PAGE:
The Water Campus’ Smart Port dashboard becomes vital tool for river traffic

In the wheelhouse of Crescent Towing tugboat, Mardi Gras, Water Institute of the Gulf CEO Justin Ehrenwerth, center, Jeff Guilott with Cooper T. Smith, left, and Water Institute of the Gulf Field Geologist Andrew Courtois discuss how sensors measuring the Mississippi River depth are integrated into the tugboats systems. Photo by Tim Mueller

The technology behind the groundbreaking Smart Port initiative launched last year at The Water Campus in Baton Rouge was already out there.

It was just a matter of connecting the dots, says Justin Ehrenwerth, president and CEO of The Water Institute of the Gulf.

Still in its early stages of development, Smart Port will ultimately serve as a crowd-sourced technology dashboard that will gather data from tugboats and other working vessels to create an accurate real-time depiction of sediment buildup, or shoaling, in the Mississippi River.

The dashboard will then provide the eight ports from north Louisiana to Venice with a real-time shoaling tool and customized resiliency strategies. It will also allow any port or stakeholder on the river to access local weather forecasts, road traffic conditions coming in and out of the port, and river traffic conditions.

It’s a true multidisciplinary effort being coordinated at The Water Institute by project manager Jason Curole and lead principal investigator Mike Miner.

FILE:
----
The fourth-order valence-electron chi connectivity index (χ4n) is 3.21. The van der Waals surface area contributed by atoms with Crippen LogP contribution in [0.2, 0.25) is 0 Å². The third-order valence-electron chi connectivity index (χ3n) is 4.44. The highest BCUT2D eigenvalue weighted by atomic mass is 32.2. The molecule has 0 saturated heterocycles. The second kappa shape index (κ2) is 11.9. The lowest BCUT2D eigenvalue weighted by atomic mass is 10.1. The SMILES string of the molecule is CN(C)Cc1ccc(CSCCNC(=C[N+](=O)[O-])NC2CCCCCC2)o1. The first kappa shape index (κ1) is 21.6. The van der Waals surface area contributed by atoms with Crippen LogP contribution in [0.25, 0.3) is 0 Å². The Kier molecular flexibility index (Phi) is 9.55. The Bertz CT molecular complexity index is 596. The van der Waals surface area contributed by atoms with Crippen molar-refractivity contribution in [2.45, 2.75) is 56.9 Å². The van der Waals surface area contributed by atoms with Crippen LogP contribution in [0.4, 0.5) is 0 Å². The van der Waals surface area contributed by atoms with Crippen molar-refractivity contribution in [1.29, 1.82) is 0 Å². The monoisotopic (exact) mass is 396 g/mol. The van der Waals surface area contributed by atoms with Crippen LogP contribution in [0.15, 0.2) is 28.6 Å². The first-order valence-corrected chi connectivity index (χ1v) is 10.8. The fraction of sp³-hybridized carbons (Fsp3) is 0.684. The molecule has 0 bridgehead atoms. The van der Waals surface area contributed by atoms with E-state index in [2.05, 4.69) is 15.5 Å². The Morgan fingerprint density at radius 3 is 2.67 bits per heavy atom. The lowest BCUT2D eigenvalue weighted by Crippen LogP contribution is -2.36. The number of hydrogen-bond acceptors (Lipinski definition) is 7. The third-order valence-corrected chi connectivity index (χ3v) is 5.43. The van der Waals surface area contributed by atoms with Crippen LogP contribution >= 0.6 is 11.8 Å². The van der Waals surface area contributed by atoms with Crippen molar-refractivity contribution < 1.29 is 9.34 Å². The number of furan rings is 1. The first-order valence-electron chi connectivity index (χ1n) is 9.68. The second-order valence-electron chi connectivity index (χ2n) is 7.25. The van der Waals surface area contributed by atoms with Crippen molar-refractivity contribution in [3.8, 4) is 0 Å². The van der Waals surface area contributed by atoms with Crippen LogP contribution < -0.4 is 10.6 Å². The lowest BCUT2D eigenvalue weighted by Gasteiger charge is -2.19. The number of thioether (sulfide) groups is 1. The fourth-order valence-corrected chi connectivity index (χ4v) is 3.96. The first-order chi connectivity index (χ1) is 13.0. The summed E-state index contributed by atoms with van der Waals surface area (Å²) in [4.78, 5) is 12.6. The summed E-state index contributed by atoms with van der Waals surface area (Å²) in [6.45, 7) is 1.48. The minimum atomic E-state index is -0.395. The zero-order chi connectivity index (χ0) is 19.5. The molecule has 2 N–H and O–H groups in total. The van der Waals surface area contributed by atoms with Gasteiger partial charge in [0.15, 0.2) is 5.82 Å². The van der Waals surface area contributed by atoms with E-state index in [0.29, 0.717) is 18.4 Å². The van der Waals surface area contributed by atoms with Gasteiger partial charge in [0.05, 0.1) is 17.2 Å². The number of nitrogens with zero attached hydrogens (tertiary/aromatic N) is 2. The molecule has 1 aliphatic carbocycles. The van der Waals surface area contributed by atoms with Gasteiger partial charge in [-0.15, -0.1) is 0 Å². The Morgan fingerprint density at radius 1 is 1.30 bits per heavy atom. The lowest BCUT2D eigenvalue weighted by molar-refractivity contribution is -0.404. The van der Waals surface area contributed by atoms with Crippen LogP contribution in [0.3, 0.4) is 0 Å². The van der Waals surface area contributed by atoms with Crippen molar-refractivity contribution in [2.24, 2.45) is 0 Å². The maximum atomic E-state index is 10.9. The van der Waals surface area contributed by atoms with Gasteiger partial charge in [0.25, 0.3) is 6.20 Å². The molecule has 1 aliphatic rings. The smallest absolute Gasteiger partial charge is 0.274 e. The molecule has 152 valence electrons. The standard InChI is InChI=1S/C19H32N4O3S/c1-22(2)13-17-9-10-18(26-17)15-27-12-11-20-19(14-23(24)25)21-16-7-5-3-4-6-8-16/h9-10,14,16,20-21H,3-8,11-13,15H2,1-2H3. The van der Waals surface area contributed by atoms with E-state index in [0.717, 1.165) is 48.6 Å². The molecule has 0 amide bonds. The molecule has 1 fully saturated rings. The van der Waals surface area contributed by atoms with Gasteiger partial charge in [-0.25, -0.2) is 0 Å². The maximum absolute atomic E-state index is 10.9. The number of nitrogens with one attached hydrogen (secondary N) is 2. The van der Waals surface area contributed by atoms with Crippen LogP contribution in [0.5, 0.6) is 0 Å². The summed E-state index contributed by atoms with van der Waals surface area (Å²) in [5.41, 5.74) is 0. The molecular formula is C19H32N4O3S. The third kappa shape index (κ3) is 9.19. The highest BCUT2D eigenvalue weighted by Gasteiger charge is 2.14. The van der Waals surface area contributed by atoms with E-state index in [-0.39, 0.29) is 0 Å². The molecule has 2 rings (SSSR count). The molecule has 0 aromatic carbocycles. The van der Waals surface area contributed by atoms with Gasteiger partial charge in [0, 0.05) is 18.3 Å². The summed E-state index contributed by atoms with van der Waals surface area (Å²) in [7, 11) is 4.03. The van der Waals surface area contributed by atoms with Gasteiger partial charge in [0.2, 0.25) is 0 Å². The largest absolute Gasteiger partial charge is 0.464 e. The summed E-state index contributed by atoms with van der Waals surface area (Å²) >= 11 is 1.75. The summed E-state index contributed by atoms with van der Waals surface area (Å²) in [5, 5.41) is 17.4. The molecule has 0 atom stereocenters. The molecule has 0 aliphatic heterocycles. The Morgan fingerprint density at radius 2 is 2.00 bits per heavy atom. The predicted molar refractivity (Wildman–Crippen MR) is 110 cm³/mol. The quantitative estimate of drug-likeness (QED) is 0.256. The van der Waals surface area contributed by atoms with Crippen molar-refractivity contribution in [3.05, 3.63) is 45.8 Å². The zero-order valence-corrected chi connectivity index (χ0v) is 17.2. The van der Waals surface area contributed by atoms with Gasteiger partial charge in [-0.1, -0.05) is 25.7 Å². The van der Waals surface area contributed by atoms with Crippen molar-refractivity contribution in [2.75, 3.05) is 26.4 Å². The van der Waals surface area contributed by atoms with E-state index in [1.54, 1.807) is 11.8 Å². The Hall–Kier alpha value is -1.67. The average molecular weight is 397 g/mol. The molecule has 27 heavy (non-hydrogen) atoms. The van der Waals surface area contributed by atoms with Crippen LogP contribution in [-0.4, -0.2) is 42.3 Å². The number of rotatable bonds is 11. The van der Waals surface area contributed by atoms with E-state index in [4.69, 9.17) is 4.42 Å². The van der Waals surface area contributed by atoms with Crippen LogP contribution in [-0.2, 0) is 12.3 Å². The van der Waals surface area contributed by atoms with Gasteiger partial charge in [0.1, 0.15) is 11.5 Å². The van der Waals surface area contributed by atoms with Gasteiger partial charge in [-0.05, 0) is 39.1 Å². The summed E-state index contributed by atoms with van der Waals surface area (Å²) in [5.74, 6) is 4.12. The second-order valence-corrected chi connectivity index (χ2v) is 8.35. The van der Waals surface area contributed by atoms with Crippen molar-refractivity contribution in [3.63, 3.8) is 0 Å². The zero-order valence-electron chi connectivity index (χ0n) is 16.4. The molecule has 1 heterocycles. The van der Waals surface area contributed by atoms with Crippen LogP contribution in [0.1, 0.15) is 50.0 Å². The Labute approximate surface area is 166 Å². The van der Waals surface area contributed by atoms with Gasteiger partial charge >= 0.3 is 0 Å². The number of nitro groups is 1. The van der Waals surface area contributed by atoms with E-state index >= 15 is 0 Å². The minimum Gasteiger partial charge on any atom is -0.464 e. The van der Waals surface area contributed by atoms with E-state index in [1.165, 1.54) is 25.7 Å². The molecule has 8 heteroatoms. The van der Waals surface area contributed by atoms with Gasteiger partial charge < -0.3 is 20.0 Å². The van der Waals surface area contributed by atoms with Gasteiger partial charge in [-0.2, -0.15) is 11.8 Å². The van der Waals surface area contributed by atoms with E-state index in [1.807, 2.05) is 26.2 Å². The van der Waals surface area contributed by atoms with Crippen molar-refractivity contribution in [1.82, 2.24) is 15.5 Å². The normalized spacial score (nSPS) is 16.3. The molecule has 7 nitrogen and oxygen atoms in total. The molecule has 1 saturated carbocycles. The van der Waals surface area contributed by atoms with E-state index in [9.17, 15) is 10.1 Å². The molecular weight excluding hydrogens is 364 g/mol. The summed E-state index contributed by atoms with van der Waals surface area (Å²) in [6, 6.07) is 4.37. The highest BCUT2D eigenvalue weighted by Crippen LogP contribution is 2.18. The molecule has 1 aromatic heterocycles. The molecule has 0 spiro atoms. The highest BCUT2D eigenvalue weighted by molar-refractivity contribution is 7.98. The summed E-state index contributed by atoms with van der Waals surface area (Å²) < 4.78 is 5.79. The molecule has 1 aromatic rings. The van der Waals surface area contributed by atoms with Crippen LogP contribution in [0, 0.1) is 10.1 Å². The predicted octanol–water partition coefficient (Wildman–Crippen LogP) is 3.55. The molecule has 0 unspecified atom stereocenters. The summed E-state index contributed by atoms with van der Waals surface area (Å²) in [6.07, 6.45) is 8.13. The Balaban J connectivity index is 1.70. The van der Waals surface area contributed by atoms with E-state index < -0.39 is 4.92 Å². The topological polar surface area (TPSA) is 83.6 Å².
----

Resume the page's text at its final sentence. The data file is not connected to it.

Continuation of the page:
The idea was born out of an informal meeting in 2018 between Ehrenwerth, Port NOLA President/CEO Brandy Christian and Bobby Landry, who was port vice president at the time. The port officials described to Ehrenwerth a serious recurring dilemma in tracking sediment buildup in the river. While survey vessels tracked the river depths on a periodic basis, that did little good for river pilots who needed information in real time.

“In areas of sediment buildup, they didn’t have the draft they needed,” Ehrenwerth says. “They’d then have to get an emergency dredge, a process that took as long as 16 days and cost a significant amount of money.”

Fortunately, the Water Institute had been studying the movement of water for years, so Ehrenwerth saw an opportunity for collaboration.

Read the full story about the development and adoption of Smart Port in 10/12 Industry Report.